Patty Anderson

 Professor of Economics


Patty Anderson

6106 Rockefeller Hall
Department of Economics
Dartmouth College
Hanover, NH 03755-3514 USA

Office: 316 Rockefeller Hall
Phone: (603) 646-2532
Fax: (603) 646-2122
Patty.Anderson@dartmouth.edu








 

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Reading Writing and Raisinets: Are School Finances Contributing to Children’s Obesity?

            Joint with Kristin F. Butcher

 
The proportion of adolescents in the United States who are obese has nearly tripled over the last two decades.  At the same time, schools, often citing financial pressures, have given students greater access to “junk” foods and soda pop, using proceeds from these sales to fund school programs. We examine whether schools under financial pressure are more likely to adopt potentially unhealthful food policies. Next, we examine whether students’ Body Mass Index (BMI) is higher in counties where a greater proportion of schools are predicted to allow these food policies. Because the financial pressure variables that predict school food policies are unlikely to affect BMI directly, this two step estimation strategy addresses the potential endogeneity of school food policies.  We find that a 10 percentage point increase in the proportion of schools in a county that allow students access to junk food leads to about a one percent increase in students’ BMI, on average. However, this average effect is entirely driven by adolescents who have an overweight parent, for whom the effect of such food policies is much larger (2.2%). This suggests that those adolescents who have a genetic or family susceptibility to obesity are most affected by the school food environment. A rough calculation suggests that the increase in availability of junk foods in schools can account for about one-fifth of the increase in average BMI among adolescents over the last decade.




Childhood Obesity:  Trends and Potential Causes

            Joint with Kristin F. Butcher

(This paper was prepared for the Future of Children special issue on Childhood Obesity.)

This paper reviews the literature on the potential causes of the increase in childhood obesity.




Economic Perspectives on Childhood Obesity

            Joint with Kristin F. Butcher and Phillip B. Levine

(This paper is accessible on-line through the Federal Reserve Bank of Chicago publication:  Economic Perspectives.)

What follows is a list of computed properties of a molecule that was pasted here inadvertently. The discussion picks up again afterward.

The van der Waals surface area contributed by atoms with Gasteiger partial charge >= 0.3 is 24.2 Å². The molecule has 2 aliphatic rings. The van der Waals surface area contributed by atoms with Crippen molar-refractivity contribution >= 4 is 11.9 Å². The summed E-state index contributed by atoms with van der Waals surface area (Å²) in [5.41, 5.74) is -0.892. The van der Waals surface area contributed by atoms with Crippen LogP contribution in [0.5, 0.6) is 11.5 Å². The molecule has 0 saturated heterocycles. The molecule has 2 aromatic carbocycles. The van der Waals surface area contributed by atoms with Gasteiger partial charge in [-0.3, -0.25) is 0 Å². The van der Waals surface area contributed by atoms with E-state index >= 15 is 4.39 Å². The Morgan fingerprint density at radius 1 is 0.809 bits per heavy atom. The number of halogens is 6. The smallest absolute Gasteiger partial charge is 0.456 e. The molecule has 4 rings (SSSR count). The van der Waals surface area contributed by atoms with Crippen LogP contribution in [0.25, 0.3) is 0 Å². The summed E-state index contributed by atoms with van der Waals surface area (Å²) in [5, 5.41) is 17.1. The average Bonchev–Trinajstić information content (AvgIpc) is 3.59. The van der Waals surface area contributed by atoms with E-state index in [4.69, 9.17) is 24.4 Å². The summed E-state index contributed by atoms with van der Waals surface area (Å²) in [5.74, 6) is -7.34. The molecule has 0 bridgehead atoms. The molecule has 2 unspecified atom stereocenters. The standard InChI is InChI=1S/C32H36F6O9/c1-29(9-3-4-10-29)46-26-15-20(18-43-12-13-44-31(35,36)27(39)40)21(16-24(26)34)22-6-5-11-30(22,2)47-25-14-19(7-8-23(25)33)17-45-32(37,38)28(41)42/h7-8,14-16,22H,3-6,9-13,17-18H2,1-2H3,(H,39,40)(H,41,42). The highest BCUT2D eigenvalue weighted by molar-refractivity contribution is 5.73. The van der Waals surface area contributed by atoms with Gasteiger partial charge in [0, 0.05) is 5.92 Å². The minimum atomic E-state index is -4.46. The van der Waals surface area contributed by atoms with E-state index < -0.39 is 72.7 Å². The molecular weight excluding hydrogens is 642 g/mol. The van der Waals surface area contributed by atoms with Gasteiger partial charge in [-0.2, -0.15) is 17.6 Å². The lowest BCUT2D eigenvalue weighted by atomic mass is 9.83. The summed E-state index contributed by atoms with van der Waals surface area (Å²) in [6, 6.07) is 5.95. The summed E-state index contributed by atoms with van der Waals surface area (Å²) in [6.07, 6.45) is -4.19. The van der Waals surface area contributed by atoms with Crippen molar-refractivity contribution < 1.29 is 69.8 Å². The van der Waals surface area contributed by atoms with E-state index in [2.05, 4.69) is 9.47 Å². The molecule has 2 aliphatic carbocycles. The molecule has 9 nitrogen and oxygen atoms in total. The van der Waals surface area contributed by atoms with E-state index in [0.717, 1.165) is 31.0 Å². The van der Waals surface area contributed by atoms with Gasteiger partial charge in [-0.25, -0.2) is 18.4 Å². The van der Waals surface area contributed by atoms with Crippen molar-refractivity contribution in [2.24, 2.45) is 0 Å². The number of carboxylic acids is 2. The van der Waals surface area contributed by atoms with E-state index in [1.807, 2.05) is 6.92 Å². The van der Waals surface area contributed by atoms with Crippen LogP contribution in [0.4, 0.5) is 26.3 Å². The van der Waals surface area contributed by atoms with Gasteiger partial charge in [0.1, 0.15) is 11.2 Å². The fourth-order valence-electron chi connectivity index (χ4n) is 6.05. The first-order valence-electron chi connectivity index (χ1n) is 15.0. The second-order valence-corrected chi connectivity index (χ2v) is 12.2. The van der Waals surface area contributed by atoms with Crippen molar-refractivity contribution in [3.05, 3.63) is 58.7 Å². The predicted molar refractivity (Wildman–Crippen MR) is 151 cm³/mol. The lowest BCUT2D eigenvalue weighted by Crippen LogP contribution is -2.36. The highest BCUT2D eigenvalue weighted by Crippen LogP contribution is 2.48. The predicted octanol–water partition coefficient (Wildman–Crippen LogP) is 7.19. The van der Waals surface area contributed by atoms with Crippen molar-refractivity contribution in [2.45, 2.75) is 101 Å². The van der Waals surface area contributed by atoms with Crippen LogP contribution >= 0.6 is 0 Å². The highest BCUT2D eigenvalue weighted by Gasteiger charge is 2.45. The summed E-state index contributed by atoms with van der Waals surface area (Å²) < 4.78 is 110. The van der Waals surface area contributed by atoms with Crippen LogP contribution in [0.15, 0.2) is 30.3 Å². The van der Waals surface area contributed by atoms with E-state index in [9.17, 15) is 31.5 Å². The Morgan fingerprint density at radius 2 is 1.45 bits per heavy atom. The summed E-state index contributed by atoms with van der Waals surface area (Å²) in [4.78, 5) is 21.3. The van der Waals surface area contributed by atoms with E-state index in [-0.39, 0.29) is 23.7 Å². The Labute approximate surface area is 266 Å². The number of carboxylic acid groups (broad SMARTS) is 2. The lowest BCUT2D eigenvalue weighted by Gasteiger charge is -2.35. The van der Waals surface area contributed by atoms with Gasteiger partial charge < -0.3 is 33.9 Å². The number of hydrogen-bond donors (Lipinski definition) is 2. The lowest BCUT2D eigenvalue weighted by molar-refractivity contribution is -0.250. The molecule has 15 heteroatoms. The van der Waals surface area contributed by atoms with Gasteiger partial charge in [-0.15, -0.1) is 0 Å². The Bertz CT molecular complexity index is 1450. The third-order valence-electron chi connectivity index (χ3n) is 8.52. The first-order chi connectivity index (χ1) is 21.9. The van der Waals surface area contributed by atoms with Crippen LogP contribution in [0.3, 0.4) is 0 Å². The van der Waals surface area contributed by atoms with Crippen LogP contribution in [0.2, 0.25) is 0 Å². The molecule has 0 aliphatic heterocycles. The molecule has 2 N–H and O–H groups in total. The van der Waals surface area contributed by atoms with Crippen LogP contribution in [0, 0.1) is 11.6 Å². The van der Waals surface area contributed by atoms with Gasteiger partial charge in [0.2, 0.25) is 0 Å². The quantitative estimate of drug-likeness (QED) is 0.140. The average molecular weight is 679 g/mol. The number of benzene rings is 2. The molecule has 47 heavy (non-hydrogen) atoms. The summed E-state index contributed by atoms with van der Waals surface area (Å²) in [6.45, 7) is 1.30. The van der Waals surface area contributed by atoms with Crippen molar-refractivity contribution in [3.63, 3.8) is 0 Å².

This paper provides a clear presentation of the recent trends and the basic issues in the economics of childhood obesity. Additionally, it takes a closer look at changes in children’s home and school environment and discusses how these might result in changes in obesity.  We both review the existing literature in these areas and discuss future areas for research.


 

Maternal Employment and Overweight Children

            Joint with Kristin F. Butcher and Phillip B. Levine

(Published in JHE, May 2003)

This paper seeks to determine whether a causal relationship exists between maternal employment and childhood overweight.  We use matched mother/child data from the National Longitudinal Survey of Youth and employ econometric techniques to control for observable and unobservable differences across individuals and families that may influence both children’s weight and their mothers’ work patterns.  Our results indicate that a child is more likely to be overweight if his/her mother worked more hours per week over the child’s life. Analyses by subgroups show that it is higher socioeconomic status mothers whose work intensity is particularly deleterious for their children’s overweight status.




Where the Boys No Longer Are:  Recent Trends in U.S. College Enrollment Patterns

Since the early 1970’s, the fraction of college students who are male has dropped from about 56 percent to under 44 percent, leading the popular press to ask where the boys are.  This paper investigates the broad range of influences that appear to play a role in determining these trends.  An important component is the behavior of earlier cohorts of women, who enrolled less frequently than males when young, but later made up for this lack of higher education by enrolling at older ages.  At the same time, though, young female high school graduates are currently more likely than males to enroll in college.  While male college graduates earn more than females, male high school graduates also earn more than females.  I find evidence suggestive of a role for increasing discount rates making the high school (college) differential more (less) important over time.

 


Unemployment Insurance Tax Burdens and Benefits:  Funding Family Leave Benefits and Reforming the Payroll Tax

            Joint with Bruce D. Meyer

(Forthcoming, National Tax Journal)

We examine the distributional consequences of the UI payroll tax using representative individual microdata. We calculate taxes paid by individual wage and individual and household income deciles, incorporating the effects of multiple job holding and turnover. This tax distribution is compared with the distribution of UI benefits and benefits net of taxes, as well as to the burdens imposed by the federal income tax.  We conclude that the UI payroll tax is indeed quite regressive.  Within the context of the regular UI program, this regressivity is offset by the progressive nature of benefits, leaving the net benefit distribution progressive.  We simulate a revenue-neutral increase to the OASDI level of the taxable wage base.  The share of total UI taxes paid becomes fairly equal, and net benefits become positive across more deciles.  Finally, we examine the effect of providing family leave within the UI system as recently proposed.  We find that the share of such benefits going to relatively high-income groups is likely to be much larger than is the case for regular UI benefits.